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Alec Appelbaum

FLAP Bag



FLAP bag prototype examined in Ghana last August at the time of Maker Faire. Photos: Erik Hersman, from Afrigadget

A shoulder bag conceived to help nomadic people in urbanizing places, by providing them with an integrated solar-powered light and the potential to charge electronic devices, shows how iteration can prepare a bold design for the market. It also shows how a powerful idea can be tripped up (though hardly vanquished) by obstacles on the path to mass production.

The bag, known as FLAP (for Flexible Light and Power), is a group effort. It brings together Timbuk2, the Bay Area maker of messenger bags from recycled fabric, and Sheila Kennedy, a Boston-based architect and materials researcher who has been working on delivering ready electricity in Africa. Kennedy’s Portable Light Project involving illuminated textiles elucidated the bag's form, Timbuk2 provided the canvas and the folks behind PopTech – a conference that makes Camden, Maine, a hub of idealistic design every October — paid for the electronics that make the bulb glow.

The collaboration drew design-blog buzz before PopTech convened last month, not least because Timbuk2 encouraged field-testing. “People are interested in hacking this bag,” Marie-Claire Meisels, PopTech’s spokesperson, said recently. And why shouldn’t they? Its virtues are intuitive and its weaknesses are knotty. It does many things yet costs too much to produce many copies. And it’s not clear how to reconcile its promise with its limits.

PopTech’s FLAP product manager, Cordelia Newlin de Rojas, said the conference gave the product its vital elements. “We discussed using 4-watt or 2-watt bags, and ended up doing a combination,” she explained. “We’re in discussion about how to make the 2-watt bag power cell phones at a faster rate.” The aim is a product that works as container, light source and communications vehicle for emergencies or start-up businesses while retaining a soft canvas shape.


FLAP bag's flap with flexible solar panel

Therein we find its genius and its constraint. The flexible solar panel is easy to rip out and wrap with Velcro around an arm, so that it shines at night while the user travels. “You can expose the LED so it's a tracking light when you're walking and biking,” de Rojas points out. But its power reflects its context: as de Rojas explains, the bag’s USB can only charge up in sunlight because the producers’ target markets don’t offer enough juice on the electric grid to make charging at home feasible in most places.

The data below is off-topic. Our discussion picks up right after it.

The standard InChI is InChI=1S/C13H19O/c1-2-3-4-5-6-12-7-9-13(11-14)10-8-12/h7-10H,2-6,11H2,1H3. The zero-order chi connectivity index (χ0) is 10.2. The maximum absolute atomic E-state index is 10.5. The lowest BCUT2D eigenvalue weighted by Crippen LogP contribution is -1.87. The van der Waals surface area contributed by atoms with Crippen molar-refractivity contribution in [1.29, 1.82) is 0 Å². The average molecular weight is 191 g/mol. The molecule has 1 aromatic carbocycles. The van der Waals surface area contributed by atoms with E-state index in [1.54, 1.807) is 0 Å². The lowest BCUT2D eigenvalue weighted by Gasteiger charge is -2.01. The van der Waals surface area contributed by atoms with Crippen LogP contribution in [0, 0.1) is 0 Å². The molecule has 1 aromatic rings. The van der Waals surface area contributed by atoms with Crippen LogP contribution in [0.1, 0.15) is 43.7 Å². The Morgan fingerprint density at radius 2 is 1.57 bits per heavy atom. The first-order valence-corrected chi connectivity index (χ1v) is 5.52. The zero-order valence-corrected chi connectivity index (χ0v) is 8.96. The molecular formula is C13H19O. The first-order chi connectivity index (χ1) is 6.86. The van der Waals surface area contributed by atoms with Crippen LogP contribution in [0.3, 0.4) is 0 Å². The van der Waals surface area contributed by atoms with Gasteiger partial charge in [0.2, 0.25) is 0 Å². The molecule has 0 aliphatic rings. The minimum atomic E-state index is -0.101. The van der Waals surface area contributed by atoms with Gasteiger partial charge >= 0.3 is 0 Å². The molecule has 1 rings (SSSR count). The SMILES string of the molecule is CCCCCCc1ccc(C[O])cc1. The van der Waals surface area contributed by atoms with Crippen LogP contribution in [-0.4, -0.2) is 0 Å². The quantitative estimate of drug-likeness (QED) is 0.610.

The bag’s sweet spot for marketing is its weak spot for scaling: the “flex panel” that makes it so versatile has never been produced in mass quantities. de Rojas says that her shop is working with Kennedy’s firm, Kennedy & Violich Architecture, to find fabricators who can make the panels in big runs. So far, FLAP bag’s production seems to proceed in herky-jerk steps. De Rojas said that team members assemble electronic boards at a Kennedy & Violich conference table and that the consortium has placed an order for 200 pieces from a German manufacturer with facilities in Texas and Mexico.


The bag's control unit

But costs dwarf revenues, even in tiny production runs with donated canvas. Though PopTech purchased the electronics and de Rojas says Kennedy’s Portable Light Project provided “enormous resources” — including knowledge about imminent mass manufacturers of the flex panels — each bag costs around $100 to produce.

That’s an unmanageable price for a developing-world product, as the partners know. Even so, they’re confident that a benefactor can help with distribution — Meisels mentions UNICEF or Stanford’s d.school as possible donors. And de Rojas says current testing of the 2-watt bags, in South Africa and Haiti among other places, will stir PopTech’s network to aid in refinement and distribution.

The size and shape will probably remain similar to what has emerged so far — or will be pared down ever further. “When it comes to the developing world, a simpler form is better,” de Rojas says.

Posted in: Energy, Product Design, Technology

Comment 9  |     |     |   Like 0  |   Tweet 0
Comments [9]
This is a very cool bag, but I'm left in the dark (so to speak) as to why a solar-powered messenger bag is necessary to Ghanaians. It reminds me somewhat of the One Laptop Per Child campaign: well intentioned but so rooted in a first-world technological POV that it misses many more basic needs that could be served first, and more simply. Gizmos will not save the world.
Neil
11.18.09
05:15

Seems like a genius idea, poorly targeted. This bag, especially with such high production costs, would be better aimed at developing world entrepreneurs who need access to communication devices like cellphones and laptops to aid in their business planning.